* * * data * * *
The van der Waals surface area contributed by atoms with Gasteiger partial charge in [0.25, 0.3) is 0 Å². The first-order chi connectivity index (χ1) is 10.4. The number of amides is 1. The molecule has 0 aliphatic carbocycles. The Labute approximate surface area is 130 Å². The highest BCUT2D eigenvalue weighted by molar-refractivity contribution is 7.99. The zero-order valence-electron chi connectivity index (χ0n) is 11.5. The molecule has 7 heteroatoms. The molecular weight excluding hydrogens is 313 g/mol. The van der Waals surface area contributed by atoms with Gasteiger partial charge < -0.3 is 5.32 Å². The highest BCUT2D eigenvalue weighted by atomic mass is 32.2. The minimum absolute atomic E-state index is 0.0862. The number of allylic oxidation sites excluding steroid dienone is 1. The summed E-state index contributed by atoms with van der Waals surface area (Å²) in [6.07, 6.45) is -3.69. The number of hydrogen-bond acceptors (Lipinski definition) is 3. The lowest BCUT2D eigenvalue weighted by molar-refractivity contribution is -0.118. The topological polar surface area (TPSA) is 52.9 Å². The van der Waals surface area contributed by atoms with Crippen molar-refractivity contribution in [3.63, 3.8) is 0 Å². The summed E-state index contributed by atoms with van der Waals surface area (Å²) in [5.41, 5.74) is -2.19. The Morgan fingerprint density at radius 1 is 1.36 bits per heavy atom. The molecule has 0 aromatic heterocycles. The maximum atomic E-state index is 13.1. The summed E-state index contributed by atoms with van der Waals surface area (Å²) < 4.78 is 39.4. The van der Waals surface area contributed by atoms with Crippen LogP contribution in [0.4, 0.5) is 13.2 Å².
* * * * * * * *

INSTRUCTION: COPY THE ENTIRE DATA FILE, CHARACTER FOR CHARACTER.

The van der Waals surface area contributed by atoms with Gasteiger partial charge in [0.25, 0.3) is 0 Å². The first-order chi connectivity index (χ1) is 10.4. The number of amides is 1. The molecule has 0 aliphatic carbocycles. The Labute approximate surface area is 130 Å². The highest BCUT2D eigenvalue weighted by molar-refractivity contribution is 7.99. The zero-order valence-electron chi connectivity index (χ0n) is 11.5. The molecule has 7 heteroatoms. The molecular weight excluding hydrogens is 313 g/mol. The van der Waals surface area contributed by atoms with Gasteiger partial charge < -0.3 is 5.32 Å². The highest BCUT2D eigenvalue weighted by atomic mass is 32.2. The minimum absolute atomic E-state index is 0.0862. The number of allylic oxidation sites excluding steroid dienone is 1. The summed E-state index contributed by atoms with van der Waals surface area (Å²) in [6.07, 6.45) is -3.69. The number of hydrogen-bond acceptors (Lipinski definition) is 3. The lowest BCUT2D eigenvalue weighted by molar-refractivity contribution is -0.118. The topological polar surface area (TPSA) is 52.9 Å². The van der Waals surface area contributed by atoms with Crippen molar-refractivity contribution in [3.63, 3.8) is 0 Å². The summed E-state index contributed by atoms with van der Waals surface area (Å²) in [5.41, 5.74) is -2.19. The Morgan fingerprint density at radius 1 is 1.36 bits per heavy atom. The molecule has 0 aromatic heterocycles. The maximum atomic E-state index is 13.1. The summed E-state index contributed by atoms with van der Waals surface area (Å²) < 4.78 is 39.4. The van der Waals surface area contributed by atoms with Crippen LogP contribution in [0.4, 0.5) is 13.2 Å².